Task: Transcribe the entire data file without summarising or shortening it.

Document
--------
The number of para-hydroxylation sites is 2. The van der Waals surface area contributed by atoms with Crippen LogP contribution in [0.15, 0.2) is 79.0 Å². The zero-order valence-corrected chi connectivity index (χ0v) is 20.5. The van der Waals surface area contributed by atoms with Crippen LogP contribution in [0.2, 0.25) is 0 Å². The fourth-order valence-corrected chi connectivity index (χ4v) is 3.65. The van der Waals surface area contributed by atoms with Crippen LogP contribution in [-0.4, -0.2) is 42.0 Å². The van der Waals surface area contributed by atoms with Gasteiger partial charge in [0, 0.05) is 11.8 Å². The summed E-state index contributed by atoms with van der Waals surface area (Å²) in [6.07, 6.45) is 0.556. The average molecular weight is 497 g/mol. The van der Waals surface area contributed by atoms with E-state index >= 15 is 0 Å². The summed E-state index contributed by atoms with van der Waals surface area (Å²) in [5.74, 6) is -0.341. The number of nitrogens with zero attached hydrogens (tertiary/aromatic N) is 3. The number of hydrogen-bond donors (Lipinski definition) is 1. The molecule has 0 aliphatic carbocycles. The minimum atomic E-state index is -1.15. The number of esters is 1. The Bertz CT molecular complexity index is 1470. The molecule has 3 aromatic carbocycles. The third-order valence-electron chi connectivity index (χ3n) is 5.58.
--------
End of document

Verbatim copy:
The number of para-hydroxylation sites is 2. The van der Waals surface area contributed by atoms with Crippen LogP contribution in [0.15, 0.2) is 79.0 Å². The zero-order valence-corrected chi connectivity index (χ0v) is 20.5. The van der Waals surface area contributed by atoms with Crippen LogP contribution in [0.2, 0.25) is 0 Å². The fourth-order valence-corrected chi connectivity index (χ4v) is 3.65. The van der Waals surface area contributed by atoms with Crippen LogP contribution in [-0.4, -0.2) is 42.0 Å². The van der Waals surface area contributed by atoms with Gasteiger partial charge in [0, 0.05) is 11.8 Å². The summed E-state index contributed by atoms with van der Waals surface area (Å²) in [6.07, 6.45) is 0.556. The average molecular weight is 497 g/mol. The van der Waals surface area contributed by atoms with E-state index >= 15 is 0 Å². The summed E-state index contributed by atoms with van der Waals surface area (Å²) in [5.74, 6) is -0.341. The number of nitrogens with zero attached hydrogens (tertiary/aromatic N) is 3. The number of hydrogen-bond donors (Lipinski definition) is 1. The molecule has 0 aliphatic carbocycles. The minimum atomic E-state index is -1.15. The number of esters is 1. The Bertz CT molecular complexity index is 1470. The molecule has 3 aromatic carbocycles. The third-order valence-electron chi connectivity index (χ3n) is 5.58.